The Wolves of Midwinter

Wednesday, October 22, 2008

Admittedly, I did not feel sane enough to write this review as of lately I have fallen into yet another of my depressions. But I'm tired of using all my fellow members of the CSFF Blog tour as my source of venting. It's not fair for all of you to have to bear the brunt of my stress. My psyche is rather tedious for many others to conceive and sometimes my mind literally is a battlefield where it seems certain vesicles of my brain are disconnected,inhibiting the receiving of sufficient amounts of serotonin. In less precise terms, I am pathologically depressed and sometimes it feels as though God's presence is not as eminent as it should be. My time at college consists of constant bouts of lethargy and sometimes I become so dizzy and sick to my stomach, I can not concentrate on the matter at hand. Sometimes I feel I am dying, stuck within some sort of quasi existence where I am left to only envy others around me who are able to voice their opinions so eloquently. I feel incredibly stupid compared to all others. But no matter, I must continue to trudge through the plague that entraps me just as I have done throughout all my life. Though my path may be imbued with tears, I slough my feet across forcefully otherwise.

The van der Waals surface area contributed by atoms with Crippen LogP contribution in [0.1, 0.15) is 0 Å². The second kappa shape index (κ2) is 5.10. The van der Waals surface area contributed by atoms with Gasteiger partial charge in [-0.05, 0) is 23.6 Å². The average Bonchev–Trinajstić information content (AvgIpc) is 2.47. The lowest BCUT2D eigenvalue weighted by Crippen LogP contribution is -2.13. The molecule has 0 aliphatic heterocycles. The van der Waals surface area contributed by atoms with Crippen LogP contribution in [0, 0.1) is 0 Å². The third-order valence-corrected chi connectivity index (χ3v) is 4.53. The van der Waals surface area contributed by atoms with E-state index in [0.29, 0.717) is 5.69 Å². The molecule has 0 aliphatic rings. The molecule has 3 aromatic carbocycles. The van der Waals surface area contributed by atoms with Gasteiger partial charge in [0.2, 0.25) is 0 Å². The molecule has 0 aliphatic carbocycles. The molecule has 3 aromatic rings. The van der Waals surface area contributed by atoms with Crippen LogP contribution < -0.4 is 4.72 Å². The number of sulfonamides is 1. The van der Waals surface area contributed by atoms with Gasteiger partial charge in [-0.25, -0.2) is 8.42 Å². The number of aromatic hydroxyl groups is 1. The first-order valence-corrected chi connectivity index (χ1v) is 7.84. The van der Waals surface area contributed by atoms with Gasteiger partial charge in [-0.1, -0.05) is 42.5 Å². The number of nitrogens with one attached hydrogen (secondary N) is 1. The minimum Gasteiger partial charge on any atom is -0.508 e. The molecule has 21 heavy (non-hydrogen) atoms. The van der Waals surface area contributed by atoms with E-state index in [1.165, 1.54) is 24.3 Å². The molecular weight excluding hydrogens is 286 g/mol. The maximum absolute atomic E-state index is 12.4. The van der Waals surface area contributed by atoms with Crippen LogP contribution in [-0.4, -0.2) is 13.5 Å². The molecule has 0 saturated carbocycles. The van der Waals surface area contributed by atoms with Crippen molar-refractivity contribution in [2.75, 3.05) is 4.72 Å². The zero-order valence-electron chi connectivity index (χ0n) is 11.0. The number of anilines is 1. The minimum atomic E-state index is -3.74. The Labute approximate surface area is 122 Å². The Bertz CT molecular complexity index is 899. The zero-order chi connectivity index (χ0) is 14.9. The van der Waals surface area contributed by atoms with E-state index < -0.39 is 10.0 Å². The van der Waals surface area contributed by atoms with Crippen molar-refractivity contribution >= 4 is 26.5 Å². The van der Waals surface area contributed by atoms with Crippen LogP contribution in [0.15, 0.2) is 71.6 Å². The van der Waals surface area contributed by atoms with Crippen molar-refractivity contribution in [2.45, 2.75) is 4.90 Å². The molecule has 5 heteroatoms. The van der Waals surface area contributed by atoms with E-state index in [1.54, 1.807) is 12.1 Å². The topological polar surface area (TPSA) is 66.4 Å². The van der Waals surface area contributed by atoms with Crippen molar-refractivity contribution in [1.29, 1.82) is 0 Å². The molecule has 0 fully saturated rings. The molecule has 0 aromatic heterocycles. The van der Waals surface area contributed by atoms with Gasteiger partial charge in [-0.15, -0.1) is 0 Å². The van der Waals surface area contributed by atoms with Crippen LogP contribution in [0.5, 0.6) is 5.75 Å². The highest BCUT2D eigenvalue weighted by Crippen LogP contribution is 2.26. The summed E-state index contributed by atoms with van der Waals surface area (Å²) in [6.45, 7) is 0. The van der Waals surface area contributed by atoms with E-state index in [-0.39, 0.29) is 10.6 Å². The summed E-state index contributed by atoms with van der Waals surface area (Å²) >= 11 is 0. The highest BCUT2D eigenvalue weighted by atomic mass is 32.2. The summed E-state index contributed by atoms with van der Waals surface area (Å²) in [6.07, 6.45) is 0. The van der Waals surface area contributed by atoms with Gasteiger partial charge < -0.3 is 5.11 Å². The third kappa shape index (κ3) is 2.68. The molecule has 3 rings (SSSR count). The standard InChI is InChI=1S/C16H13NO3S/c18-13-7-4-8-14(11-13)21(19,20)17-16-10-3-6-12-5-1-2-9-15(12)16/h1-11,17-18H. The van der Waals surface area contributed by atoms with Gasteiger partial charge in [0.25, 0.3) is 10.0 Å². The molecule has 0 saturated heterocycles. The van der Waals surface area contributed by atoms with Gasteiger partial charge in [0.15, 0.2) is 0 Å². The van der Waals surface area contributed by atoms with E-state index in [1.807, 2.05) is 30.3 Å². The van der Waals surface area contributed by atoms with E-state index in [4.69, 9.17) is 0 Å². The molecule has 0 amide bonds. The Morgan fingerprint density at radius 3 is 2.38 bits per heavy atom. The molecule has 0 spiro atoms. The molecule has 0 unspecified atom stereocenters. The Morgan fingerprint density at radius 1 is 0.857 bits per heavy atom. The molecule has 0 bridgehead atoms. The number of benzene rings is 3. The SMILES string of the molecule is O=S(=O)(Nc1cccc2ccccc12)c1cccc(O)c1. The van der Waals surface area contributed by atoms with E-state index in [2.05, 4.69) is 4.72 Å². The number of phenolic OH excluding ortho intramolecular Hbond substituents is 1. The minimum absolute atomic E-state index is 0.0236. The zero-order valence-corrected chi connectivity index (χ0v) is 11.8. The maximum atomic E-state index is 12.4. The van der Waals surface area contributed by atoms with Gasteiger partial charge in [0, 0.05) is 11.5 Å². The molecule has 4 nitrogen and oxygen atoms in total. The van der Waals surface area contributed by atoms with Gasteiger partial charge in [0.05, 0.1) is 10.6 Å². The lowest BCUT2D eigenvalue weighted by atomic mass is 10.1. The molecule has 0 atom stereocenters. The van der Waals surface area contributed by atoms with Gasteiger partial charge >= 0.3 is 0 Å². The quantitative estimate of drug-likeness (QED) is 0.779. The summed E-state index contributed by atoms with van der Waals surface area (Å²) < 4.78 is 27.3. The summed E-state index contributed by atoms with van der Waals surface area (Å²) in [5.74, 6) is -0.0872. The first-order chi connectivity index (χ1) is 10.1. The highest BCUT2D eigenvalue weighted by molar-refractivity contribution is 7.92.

Yet I have enough strength to write a review of this marvelous book though it seems some of thoughts are muddled by the "stress." I got the chance to read this excellent book back in January as a prereader. At the time, I had suffered from one of my bouts of depression, where I literally did nothing in the way of reading during the course of that month.

As I started Beyond the Reflection's Edge, the adrenaline within me fluctuated till it reached its maximum. Sweat seemed to pour down my fr ale arms. Hesitantly I flipped the pages to find even more excitement, foreshadowing, and extremely likable characters. The way Bryan Davis draws me into his stories is very akin to the way Stephenie Meyers and JK Rowling drew me into their stories with such a familiar precept yet with just something very mysterious and suspenseful, that it feel I was transported within another reality just as Nathan and Kelly were. Nathan's suave mannerisms seem very akin to those of Bella's husband Edward Cullen within the Twilight series. The spiritual message voiced through Davis's writing is interwoven so expertly that never do you feel you are being forcefully hammered with spiritual messages. Instead he seems to create characters so human that their motives are so natural that never did I feel them to be wooden or artificial. Something really refreshing in a sometimes very stale within the young adult market. this story gives all young adults a message of hope and even me who sometimes felt as though sometimes I could at any time just give up; the book's spiritual message empowered me with hope. I highly recommend this book to all ages and I hope everyone points this keeper out to all their friends within the appropriate area of the bookstore; the young adult section adjacent to "Twilight." (At least in my bookstore)

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